JOHNSTON — Republican Senator Chuck Grassley says he’d support a bill that would essentially outlaw government shutdowns. The law would automatically extend spending if an agreement isn’t reached by midnight on September 30 when the federal fiscal year ends.

“Something like (this)…You don’t shut the government down, that you have a process of you extend it for two weeks and if you don’t get it done in those two weeks, another two weeks,” Grassley says, “but after a month if you don’t get it done, congress works seven days a week until we get this thing settled.”

A small group of House Republicans are refusing to support a short term spending bill and are ready to force a government shutdown to secure deeper cuts in the federal budget. Grassley says there are practical and political costs to shutting down the federal government. “So you shut it down. You want to accomplish what you want to through leverage of shutting down the government and then you get so much public pressure you open government up. It costs money to open government up and you still haven’t accomplished what you wanted to accomplish,” Grassley says, “so there ought to be lessons learned from previous shutdowns.”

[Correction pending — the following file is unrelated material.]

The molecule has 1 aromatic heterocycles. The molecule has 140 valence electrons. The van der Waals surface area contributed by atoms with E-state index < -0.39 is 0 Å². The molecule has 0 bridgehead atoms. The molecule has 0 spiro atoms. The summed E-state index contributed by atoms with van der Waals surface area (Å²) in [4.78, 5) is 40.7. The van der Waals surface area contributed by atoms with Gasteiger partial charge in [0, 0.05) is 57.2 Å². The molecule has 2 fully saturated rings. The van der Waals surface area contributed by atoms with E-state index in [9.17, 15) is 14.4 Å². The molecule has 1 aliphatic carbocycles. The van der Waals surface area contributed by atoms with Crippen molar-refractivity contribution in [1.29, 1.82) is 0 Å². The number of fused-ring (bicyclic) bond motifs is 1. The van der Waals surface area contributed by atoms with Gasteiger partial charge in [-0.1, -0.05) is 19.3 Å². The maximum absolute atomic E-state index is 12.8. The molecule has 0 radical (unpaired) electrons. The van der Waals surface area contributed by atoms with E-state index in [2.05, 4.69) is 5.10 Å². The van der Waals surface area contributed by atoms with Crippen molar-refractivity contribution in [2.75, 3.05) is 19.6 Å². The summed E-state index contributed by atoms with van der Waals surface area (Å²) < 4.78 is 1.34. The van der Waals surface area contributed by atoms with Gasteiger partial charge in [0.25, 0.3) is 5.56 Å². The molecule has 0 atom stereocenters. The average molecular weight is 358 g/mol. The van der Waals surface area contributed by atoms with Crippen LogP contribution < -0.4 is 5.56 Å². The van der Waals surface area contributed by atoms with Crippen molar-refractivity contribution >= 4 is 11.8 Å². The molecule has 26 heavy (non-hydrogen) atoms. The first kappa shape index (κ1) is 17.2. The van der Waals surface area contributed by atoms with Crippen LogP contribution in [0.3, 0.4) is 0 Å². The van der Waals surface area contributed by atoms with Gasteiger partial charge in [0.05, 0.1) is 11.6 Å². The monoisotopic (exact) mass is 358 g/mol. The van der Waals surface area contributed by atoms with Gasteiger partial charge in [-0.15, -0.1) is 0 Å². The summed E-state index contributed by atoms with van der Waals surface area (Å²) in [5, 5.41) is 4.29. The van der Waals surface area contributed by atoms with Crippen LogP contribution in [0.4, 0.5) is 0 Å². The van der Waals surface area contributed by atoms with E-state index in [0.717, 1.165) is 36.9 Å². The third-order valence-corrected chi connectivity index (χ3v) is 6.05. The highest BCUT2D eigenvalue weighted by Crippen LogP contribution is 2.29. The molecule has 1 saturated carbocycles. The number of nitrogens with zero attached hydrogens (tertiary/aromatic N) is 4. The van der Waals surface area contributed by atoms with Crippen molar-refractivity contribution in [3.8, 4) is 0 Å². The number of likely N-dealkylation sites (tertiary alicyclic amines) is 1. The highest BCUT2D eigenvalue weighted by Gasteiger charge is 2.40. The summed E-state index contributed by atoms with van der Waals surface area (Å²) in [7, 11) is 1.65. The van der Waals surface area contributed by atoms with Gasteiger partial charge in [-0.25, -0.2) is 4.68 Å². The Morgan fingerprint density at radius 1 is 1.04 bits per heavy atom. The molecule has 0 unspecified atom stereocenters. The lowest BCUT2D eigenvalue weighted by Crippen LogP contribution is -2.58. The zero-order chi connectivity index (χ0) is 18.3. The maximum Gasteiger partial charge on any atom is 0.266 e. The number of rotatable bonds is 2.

Grassley has been a member of congress during every government shutdown in U-S history. The very first government shutdown happened in 1976, when Grassley was a member of the U-S House. Grassley was a U.S. Senator in 2013 when the federal government shutdown for 16 days as Republicans protested President Obama’s Affordable Care Act. “It costs money to shut the government down. It costs money to open up the government,” Grassley says. “Government’s a service to the people of this country and you can’t be a service if you aren’t operating.”

Grassley made his comments during a recent appearance on the Iowa Press program on Iowa PBS.

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